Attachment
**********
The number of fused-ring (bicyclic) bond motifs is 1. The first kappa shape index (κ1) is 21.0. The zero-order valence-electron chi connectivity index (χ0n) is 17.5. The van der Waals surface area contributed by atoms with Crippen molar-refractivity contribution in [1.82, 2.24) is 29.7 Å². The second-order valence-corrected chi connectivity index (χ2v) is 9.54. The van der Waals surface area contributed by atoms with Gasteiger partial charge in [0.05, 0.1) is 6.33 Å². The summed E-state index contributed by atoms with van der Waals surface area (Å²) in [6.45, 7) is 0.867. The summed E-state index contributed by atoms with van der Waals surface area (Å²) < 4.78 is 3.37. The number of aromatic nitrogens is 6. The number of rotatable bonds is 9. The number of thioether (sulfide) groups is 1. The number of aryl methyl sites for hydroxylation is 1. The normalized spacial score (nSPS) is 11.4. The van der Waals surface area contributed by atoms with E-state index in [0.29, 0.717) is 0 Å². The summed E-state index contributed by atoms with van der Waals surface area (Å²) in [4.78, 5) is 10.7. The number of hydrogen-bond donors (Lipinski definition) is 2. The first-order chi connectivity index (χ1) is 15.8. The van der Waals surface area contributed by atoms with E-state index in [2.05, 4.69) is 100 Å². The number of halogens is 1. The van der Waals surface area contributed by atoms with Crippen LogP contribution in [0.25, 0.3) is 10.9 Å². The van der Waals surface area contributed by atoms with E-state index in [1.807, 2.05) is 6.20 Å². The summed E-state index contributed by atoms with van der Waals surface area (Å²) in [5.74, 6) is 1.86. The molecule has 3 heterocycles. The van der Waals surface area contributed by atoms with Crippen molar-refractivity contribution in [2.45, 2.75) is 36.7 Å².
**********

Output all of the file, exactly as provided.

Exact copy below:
The number of fused-ring (bicyclic) bond motifs is 1. The first kappa shape index (κ1) is 21.0. The zero-order valence-electron chi connectivity index (χ0n) is 17.5. The van der Waals surface area contributed by atoms with Crippen molar-refractivity contribution in [1.82, 2.24) is 29.7 Å². The second-order valence-corrected chi connectivity index (χ2v) is 9.54. The van der Waals surface area contributed by atoms with Gasteiger partial charge in [0.05, 0.1) is 6.33 Å². The summed E-state index contributed by atoms with van der Waals surface area (Å²) in [6.45, 7) is 0.867. The summed E-state index contributed by atoms with van der Waals surface area (Å²) < 4.78 is 3.37. The number of aromatic nitrogens is 6. The number of rotatable bonds is 9. The number of thioether (sulfide) groups is 1. The number of aryl methyl sites for hydroxylation is 1. The normalized spacial score (nSPS) is 11.4. The van der Waals surface area contributed by atoms with E-state index in [0.29, 0.717) is 0 Å². The summed E-state index contributed by atoms with van der Waals surface area (Å²) in [4.78, 5) is 10.7. The number of hydrogen-bond donors (Lipinski definition) is 2. The first-order chi connectivity index (χ1) is 15.8. The van der Waals surface area contributed by atoms with E-state index in [2.05, 4.69) is 100 Å². The number of halogens is 1. The van der Waals surface area contributed by atoms with Crippen LogP contribution in [0.25, 0.3) is 10.9 Å². The van der Waals surface area contributed by atoms with E-state index in [1.807, 2.05) is 6.20 Å². The summed E-state index contributed by atoms with van der Waals surface area (Å²) in [5.74, 6) is 1.86. The molecule has 3 heterocycles. The van der Waals surface area contributed by atoms with Crippen molar-refractivity contribution in [2.45, 2.75) is 36.7 Å².